National karate players fight during a practice session for the 13th South Asian Games in Kathmandu on Friday. Photo: Dil Kumar Ale Magar/ Republica
KATHMANDU, Nov 24: The 1999 South Asian Games (SAG) was a historic year for Nepali sports when the host nation Nepal bagged a record 31 gold medals in five different sports disciplines—a highest medal record in Nepali SAG history.
Karate had first debuted in the SAG and Nepali karateka began with a golden note winning 14 gold, a silver and a bronze out of total 31. Nepal had won 14 gold in Taekwondo, two in boxing and one in swimming.
The result established Nepal as the power house of martial arts. The Member-Secretary of Nepal Sports Council (NSC) Ramesh Kumar Silwal went onto state that Nepal has high chance of winning 50 gold medals in 13th SAG and majority of them will come in martial-arts.
However, after the early hay-days, the later years was not as brilliant as the eighth SAG as the medals in Karate significantly depleted.
Nepal won only a gold, two silver and three bronze in 9th SAG (2004) in Pakistan, two gold, three silver and five bronze in 10th SAG (2006) in Sri Lanka, three gold, two silver and two bronze in 11th SAG (2010) in Bangladesh.
India did not include Karate in the 12th SAG (2016).
But after nine years the Nepali Karate team is determined to change the beginners’ luck status in the upcoming Games—which is scheduled to be held in Kathmandu and Pokhara from Dec 1 to 10--and they have the home venue advantage.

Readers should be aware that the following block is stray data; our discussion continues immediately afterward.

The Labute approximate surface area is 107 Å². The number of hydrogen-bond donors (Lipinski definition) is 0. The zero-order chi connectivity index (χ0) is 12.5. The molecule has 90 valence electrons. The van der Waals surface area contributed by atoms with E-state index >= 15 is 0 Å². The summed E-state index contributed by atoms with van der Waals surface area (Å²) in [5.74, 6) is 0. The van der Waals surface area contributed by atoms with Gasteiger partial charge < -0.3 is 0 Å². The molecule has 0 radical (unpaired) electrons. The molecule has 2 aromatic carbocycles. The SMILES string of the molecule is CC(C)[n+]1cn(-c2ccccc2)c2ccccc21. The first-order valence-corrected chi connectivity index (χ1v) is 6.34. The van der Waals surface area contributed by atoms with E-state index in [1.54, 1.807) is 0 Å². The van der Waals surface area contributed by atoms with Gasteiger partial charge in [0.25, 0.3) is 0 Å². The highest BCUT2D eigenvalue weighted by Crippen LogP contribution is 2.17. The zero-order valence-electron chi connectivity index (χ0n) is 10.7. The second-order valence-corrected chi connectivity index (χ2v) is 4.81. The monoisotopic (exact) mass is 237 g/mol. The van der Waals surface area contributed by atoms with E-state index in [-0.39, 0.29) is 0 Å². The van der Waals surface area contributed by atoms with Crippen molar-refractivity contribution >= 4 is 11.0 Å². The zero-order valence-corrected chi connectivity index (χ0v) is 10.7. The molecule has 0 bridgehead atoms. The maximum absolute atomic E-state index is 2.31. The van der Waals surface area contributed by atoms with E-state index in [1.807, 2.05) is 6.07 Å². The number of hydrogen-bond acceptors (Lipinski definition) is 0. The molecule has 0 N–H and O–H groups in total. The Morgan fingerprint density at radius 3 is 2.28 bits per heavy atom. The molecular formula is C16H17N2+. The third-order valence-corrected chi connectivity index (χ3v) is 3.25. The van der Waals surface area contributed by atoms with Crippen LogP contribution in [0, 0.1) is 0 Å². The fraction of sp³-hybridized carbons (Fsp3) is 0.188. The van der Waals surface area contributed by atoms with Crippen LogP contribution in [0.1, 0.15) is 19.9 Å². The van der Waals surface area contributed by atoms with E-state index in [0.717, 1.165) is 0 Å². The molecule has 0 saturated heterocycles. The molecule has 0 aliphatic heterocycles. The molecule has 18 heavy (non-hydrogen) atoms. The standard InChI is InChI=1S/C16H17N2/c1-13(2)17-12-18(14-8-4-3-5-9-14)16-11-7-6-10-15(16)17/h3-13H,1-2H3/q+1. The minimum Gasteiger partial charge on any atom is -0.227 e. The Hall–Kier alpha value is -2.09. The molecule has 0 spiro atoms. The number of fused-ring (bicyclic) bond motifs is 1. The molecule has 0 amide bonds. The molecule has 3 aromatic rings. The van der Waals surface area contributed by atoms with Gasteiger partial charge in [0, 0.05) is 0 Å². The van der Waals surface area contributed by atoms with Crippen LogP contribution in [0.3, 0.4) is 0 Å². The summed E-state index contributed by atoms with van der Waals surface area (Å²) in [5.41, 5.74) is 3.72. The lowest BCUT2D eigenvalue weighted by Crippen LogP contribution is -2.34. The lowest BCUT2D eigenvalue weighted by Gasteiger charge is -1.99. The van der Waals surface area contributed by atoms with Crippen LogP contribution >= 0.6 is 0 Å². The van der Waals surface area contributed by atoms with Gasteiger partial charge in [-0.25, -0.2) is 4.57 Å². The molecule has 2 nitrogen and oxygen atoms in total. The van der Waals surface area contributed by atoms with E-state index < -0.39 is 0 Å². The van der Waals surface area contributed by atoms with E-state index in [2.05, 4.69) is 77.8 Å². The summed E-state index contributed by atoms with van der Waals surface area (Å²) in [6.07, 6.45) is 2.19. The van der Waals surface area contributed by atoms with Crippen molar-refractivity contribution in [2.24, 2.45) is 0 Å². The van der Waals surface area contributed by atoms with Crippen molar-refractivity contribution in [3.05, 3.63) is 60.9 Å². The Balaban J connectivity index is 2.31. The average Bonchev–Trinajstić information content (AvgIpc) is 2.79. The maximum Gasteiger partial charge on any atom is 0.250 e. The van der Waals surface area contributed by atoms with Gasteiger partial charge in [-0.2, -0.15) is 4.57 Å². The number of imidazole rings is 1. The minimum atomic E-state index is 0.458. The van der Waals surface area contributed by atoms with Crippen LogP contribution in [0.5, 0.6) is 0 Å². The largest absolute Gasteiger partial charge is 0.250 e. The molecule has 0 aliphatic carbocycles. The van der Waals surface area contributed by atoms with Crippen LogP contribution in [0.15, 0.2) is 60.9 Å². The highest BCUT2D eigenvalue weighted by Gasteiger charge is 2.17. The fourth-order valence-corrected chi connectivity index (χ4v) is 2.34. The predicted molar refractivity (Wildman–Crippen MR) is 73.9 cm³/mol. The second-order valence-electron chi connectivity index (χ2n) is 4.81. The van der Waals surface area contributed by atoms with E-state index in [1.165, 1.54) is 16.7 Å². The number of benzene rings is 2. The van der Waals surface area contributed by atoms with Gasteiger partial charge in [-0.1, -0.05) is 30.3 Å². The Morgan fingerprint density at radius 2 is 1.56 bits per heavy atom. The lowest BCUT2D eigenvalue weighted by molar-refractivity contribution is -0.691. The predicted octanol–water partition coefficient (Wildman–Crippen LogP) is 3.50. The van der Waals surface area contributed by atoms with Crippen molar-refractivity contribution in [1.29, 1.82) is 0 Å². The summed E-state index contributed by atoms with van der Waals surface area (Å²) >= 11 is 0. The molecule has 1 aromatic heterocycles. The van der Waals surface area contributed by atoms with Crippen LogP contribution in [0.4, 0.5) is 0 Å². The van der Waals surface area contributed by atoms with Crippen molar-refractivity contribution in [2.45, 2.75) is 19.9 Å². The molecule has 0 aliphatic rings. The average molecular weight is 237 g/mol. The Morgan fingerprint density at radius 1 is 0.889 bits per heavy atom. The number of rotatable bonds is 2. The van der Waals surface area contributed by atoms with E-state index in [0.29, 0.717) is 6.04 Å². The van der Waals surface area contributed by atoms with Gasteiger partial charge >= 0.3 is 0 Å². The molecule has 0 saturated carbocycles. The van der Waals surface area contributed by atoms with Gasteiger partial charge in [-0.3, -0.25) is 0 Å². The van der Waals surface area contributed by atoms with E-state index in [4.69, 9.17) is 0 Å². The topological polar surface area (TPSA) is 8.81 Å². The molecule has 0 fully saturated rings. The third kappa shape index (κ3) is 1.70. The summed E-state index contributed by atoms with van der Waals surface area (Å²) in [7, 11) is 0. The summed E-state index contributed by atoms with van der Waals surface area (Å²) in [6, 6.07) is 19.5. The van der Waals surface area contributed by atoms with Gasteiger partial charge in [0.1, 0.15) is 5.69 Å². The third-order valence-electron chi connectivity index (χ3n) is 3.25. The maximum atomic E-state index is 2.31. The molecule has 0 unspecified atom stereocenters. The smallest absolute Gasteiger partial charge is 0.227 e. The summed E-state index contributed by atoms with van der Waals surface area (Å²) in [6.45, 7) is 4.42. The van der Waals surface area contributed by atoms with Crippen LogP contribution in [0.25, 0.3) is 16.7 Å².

Coach Kushal Shrestha isn’t quite optimistic to the fact that Nepal could be able to repeat the feat of the eighth SAG but is adamant Nepal can definitely do better than the previous three editions.
“We cannot underestimate players from other participating countries. Pakistan’s Saadi Abbas Jalbani is a top favorite. He was the only karatake from South Asia to win a gold medal at the Asian Karate Championship. Sri Lanka and Bangladesh are good as well,” said the gold medalist of the 10th SAG. “Yes, we have only managed three gold so far since the first participation and other countries are becoming a global competitor. But Nepal still remains a strong favorite in martial arts. I don’t say we can repeat the history of eight SAG but we are confident we can improve our tally this year.”
The 11th SAG gold medalist Binod Shakya and silver medalist Anu Adhikari will compete for another glory this year as well. Their participation as the previous medalists will definitely boost the chances of bringing medals to Nepal.
Head coach Madan Upreti said the inclusion of Karate in the Games has made the players excited and equally confident.
“We are confident our players will give their best like the eight SAG. We are hoping at least eight gold in this edition,” he said.
Despite a visible gap, Nepali karate players are not deprived from exposure at international championships.
Nepal won a bronze in 2014 Asian Games in South Korea, secured a bronze and a silver in Shito-Ryu Karate World Championship held in Japan in March this year. Also, Nepal ended third in South Asian Karate Championship held in Bangladesh earlier this month bagging ten gold, five silver and ten bronze in South Asian Karate Championship held in Bangladesh earlier this month.
Karate’s assistant coach Deepak Shrestha feels Nepal is adequately preparing for the SAG.
“Our players are ready. Our preparation is better than before,” said Shrestha. A total of 31 players (17 male and 14 female) are currently training in a closed camp in Gaushala, who will compete for 19 gold medals: nine in women’s and 10 in men’s category.
Men’s fight includes 50 kg, 55 kg, 60 kg, 67 kg, 75 kg, below 84 kg and above 84 kg weight categories while women’s fight includes 45 kg, 50 kg, 55 kg, 61 kg, below 68 kg and above 68 kg weight categories. Both men and women will also compete in individual kata, team kata and team fight events.